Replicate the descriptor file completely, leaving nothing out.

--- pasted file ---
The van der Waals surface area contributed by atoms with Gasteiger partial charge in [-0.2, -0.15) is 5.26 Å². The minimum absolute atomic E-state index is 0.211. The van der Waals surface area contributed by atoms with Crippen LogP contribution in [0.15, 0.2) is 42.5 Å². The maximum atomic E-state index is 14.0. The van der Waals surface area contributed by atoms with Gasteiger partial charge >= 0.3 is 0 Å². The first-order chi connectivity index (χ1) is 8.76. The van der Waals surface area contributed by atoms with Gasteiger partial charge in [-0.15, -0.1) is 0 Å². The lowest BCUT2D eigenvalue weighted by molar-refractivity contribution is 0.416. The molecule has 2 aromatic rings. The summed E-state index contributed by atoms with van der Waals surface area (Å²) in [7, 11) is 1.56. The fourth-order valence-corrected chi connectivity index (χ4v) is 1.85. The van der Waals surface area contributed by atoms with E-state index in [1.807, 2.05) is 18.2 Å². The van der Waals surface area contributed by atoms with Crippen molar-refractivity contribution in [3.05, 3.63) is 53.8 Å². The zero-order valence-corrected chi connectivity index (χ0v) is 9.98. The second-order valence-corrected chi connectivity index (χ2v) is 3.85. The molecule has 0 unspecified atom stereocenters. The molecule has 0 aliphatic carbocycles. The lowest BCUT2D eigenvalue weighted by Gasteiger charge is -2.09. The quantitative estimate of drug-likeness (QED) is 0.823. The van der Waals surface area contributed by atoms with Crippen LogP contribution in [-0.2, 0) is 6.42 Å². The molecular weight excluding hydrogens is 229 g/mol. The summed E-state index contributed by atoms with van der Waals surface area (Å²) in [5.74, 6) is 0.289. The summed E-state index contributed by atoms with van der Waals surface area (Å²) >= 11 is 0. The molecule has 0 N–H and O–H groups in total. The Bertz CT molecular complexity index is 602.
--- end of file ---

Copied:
The van der Waals surface area contributed by atoms with Gasteiger partial charge in [-0.2, -0.15) is 5.26 Å². The minimum absolute atomic E-state index is 0.211. The van der Waals surface area contributed by atoms with Crippen LogP contribution in [0.15, 0.2) is 42.5 Å². The maximum atomic E-state index is 14.0. The van der Waals surface area contributed by atoms with Gasteiger partial charge >= 0.3 is 0 Å². The first-order chi connectivity index (χ1) is 8.76. The van der Waals surface area contributed by atoms with Gasteiger partial charge in [-0.15, -0.1) is 0 Å². The lowest BCUT2D eigenvalue weighted by molar-refractivity contribution is 0.416. The molecule has 2 aromatic rings. The summed E-state index contributed by atoms with van der Waals surface area (Å²) in [7, 11) is 1.56. The fourth-order valence-corrected chi connectivity index (χ4v) is 1.85. The van der Waals surface area contributed by atoms with E-state index in [1.807, 2.05) is 18.2 Å². The van der Waals surface area contributed by atoms with Crippen molar-refractivity contribution in [3.05, 3.63) is 53.8 Å². The zero-order valence-corrected chi connectivity index (χ0v) is 9.98. The second-order valence-corrected chi connectivity index (χ2v) is 3.85. The molecule has 0 unspecified atom stereocenters. The molecule has 0 aliphatic carbocycles. The lowest BCUT2D eigenvalue weighted by Gasteiger charge is -2.09. The quantitative estimate of drug-likeness (QED) is 0.823. The van der Waals surface area contributed by atoms with Crippen LogP contribution in [-0.2, 0) is 6.42 Å². The molecular weight excluding hydrogens is 229 g/mol. The summed E-state index contributed by atoms with van der Waals surface area (Å²) in [5.74, 6) is 0.289. The summed E-state index contributed by atoms with van der Waals surface area (Å²) >= 11 is 0. The molecule has 0 N–H and O–H groups in total. The Bertz CT molecular complexity index is 602.